Douglas Lippi recently augmented his acoustic rig with electronics for a musical theatre production.
I play in tribute bands, cover bands, a church and in musical theatre productions, using both electronic and acoustic drums. The set-up here was for the musical Beauty and the Beast. When I’m hired to do a musical, the first thing I ask the music director is whether they prefer acoustic or electronic. Since this was a more traditionally orchestrated musical, he requested all acoustic.
The list of percussion instruments required was extensive and I did not have a set of four timpani, chimes, a bell tree, castanets, sleigh bells and a gong in my acoustic collection. The original plan was to borrow them, but that fell through at the last minute. No problem, I could do these electronically.
The main challenge was going to be the timpani. I had done electronic timpani before, using a Roland TD-9 and a Roland SPD-30 Octapad. However, this time, there were so many different pitches plus all the other percussion happening at the same time. Physical space turned out to be much more limited than we originally thought, so there was no longer enough room for a xylophone and I’d have to handle that electronically, too.
My world was shrinking in on me fast! To add to the challenge, both my TD-9 and SPD-30 were in use for a different musical at a different theatre in a different town. So, I had to come up with a different solution.
I looked through my e-drum collection and ended up using the rig you see here, which satisfied all requirements and in a small footprint.
Why the TD-8 from 1999? I do have modern modules in my collection, but the TD-8 is small and had all the required percussion sounds and backing instruments! Modules from those days came with backing instruments, which means via MIDI you can play pitched instruments simultaneously with drums and percussion. In my case, I used glockenspiel and chimes backing instruments triggered via the ControlPad for the runs consisting of more than four pitches. The four PD-7s would be assigned to timpani, a four-pitch xylophone run and the other percussion instruments as collections of kits.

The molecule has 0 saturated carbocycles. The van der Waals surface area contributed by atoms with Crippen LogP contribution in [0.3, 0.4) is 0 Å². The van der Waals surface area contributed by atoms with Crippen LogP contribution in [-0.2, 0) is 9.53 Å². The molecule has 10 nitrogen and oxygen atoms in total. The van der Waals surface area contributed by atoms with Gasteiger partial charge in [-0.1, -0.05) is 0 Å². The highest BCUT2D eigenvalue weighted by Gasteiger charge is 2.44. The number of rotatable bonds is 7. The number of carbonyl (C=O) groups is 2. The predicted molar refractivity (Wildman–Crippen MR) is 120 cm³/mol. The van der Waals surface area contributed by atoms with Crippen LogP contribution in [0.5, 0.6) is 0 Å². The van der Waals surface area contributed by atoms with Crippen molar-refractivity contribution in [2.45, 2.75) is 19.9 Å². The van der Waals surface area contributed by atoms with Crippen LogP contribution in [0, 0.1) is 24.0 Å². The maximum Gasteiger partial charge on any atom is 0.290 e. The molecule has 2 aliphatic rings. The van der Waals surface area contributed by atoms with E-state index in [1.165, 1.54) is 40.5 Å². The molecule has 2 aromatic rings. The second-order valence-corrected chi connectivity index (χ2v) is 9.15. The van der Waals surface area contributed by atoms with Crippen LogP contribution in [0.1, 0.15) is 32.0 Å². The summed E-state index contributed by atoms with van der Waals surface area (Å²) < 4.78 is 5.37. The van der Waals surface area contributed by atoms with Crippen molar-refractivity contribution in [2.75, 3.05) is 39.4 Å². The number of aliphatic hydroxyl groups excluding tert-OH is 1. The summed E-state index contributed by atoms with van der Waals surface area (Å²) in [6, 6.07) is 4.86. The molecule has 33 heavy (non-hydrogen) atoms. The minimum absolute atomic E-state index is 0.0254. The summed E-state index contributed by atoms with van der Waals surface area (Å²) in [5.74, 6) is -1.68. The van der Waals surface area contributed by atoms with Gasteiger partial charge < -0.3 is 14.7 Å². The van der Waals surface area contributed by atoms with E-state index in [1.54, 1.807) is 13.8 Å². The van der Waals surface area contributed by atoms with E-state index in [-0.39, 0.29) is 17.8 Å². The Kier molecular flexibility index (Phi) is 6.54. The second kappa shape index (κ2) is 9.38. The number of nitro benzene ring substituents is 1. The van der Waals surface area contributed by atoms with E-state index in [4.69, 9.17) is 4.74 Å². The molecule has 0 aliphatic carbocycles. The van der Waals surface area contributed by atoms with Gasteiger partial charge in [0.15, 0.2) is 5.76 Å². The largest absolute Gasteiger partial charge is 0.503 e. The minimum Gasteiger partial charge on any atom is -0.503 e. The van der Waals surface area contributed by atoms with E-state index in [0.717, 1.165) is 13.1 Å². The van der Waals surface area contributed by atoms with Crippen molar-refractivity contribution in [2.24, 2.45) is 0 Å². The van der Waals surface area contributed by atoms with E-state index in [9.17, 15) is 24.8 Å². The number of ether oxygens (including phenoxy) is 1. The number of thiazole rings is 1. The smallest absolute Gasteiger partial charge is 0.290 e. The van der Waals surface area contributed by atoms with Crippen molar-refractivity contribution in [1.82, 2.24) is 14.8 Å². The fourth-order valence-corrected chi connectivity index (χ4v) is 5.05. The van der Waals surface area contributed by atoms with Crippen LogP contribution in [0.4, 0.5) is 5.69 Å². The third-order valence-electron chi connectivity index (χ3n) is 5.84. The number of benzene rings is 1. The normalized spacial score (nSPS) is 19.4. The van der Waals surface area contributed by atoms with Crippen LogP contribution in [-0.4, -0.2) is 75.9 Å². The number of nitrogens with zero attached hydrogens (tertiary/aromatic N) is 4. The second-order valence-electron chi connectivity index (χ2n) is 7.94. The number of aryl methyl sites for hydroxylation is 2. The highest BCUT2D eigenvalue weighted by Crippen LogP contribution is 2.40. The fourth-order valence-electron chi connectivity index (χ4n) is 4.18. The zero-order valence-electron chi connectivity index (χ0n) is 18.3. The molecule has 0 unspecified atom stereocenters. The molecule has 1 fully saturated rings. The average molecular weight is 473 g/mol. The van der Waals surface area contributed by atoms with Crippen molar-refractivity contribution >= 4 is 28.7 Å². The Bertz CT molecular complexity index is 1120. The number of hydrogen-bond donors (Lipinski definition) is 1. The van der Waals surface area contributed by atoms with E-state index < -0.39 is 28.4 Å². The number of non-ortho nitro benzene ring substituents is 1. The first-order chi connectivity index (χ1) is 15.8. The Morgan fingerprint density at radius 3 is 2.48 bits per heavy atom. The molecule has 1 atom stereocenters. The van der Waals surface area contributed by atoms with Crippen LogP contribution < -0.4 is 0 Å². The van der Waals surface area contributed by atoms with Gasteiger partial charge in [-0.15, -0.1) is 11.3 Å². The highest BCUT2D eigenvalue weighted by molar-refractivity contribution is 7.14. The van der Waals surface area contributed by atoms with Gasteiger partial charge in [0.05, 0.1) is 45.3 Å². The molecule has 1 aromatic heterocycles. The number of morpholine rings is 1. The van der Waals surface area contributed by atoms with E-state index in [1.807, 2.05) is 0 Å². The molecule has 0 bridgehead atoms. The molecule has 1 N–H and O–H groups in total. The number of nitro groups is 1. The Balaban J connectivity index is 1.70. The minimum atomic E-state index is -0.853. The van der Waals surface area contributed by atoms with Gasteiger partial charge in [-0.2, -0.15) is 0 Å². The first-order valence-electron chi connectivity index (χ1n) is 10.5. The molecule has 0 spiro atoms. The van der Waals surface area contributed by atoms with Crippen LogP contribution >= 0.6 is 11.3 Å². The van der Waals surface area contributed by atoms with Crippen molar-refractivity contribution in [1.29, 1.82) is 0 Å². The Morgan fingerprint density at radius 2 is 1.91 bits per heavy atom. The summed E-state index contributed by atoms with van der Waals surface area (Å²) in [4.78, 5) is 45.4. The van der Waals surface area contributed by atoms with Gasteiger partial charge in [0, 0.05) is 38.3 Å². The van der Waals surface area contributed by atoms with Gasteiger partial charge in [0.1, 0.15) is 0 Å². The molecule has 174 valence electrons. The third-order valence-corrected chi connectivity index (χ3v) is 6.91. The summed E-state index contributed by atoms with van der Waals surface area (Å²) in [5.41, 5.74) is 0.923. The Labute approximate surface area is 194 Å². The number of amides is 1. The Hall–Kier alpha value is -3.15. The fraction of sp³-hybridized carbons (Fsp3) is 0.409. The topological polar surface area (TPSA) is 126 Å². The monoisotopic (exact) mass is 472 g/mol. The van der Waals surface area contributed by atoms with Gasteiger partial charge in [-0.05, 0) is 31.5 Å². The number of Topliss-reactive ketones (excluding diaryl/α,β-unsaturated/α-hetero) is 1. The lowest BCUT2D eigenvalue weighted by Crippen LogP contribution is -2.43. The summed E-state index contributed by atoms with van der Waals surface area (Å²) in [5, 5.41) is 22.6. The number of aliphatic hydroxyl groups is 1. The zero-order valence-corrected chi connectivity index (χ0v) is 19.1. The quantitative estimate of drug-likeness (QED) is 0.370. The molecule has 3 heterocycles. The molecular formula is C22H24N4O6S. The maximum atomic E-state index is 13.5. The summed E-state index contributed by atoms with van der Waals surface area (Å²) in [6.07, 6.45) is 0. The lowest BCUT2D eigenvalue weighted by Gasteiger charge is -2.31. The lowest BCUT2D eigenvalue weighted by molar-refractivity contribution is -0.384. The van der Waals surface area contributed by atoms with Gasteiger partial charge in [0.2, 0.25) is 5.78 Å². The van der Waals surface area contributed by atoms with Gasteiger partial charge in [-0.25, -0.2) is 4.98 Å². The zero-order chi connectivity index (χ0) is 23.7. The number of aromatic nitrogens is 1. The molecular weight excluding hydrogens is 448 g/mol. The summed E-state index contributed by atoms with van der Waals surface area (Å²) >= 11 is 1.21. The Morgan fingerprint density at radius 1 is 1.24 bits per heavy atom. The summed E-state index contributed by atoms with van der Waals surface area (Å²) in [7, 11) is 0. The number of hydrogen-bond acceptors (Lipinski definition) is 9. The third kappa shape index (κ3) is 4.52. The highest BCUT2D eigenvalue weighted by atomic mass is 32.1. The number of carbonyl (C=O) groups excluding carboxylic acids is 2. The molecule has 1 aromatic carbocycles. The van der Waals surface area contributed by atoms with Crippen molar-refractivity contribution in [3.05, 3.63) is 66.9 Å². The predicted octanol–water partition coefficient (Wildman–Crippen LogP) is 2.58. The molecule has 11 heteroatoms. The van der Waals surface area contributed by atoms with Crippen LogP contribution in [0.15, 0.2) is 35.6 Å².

Why the ControlPad from 2004? Since I was using the TD-8 to run backing instruments, I could have opted to use a keyboard MIDI controller instead of the ControlPad. However, the switch between playing drums with sticks to playing glock with fingers on a keyboard was too fast. I used the acoustic glock for all other passages, but this one was better suited to the ControlPad and TD-8 due to the notes needing to be staccato and not having a dampener on my acoustic glock.
Why PD-7s from 1992? Prior to the release of V-cymbals in 2000, PD-7s (and PD-9s) were actually used as both drums and cymbals in all Roland e-drum sets. By grabbing the edge, you can choke the sound assigned to that pad (as long as the module and input jack both support choking). In timpani playing, it is important to be able to mute the timpani to produce staccato notes. I mimic this muting by using this choke feature. I also used this technique for choking gong and cymbal rolls.
The FS-5U footswitch (a staple since forever) was a key component of this set-up as well, since I needed to change the electronic sounds during songs and while sticks were in hand. It was configured to advance the kit number by 1, but I also made sure the TD-8’s + and – buttons were within reach in case of emergency! I ended up creating 26 different kits on the TD-8 and two on the ControlPad in order to pull it all off.
Yamaha EAD10 came to the rescue for ease of micing the acoustic portion of the rig since space was so limited. I also used the built-in kick trigger to get an old big band-style bass drum sound. The audio engineer loved it!
Playing this rig was loads of fun, and getting it all working in the first place was a satisfying technical challenge! Go to my channel at YouTube.com/DouglasLippi for more on this and other interesting e-drum setups, performance videos, and tutorials.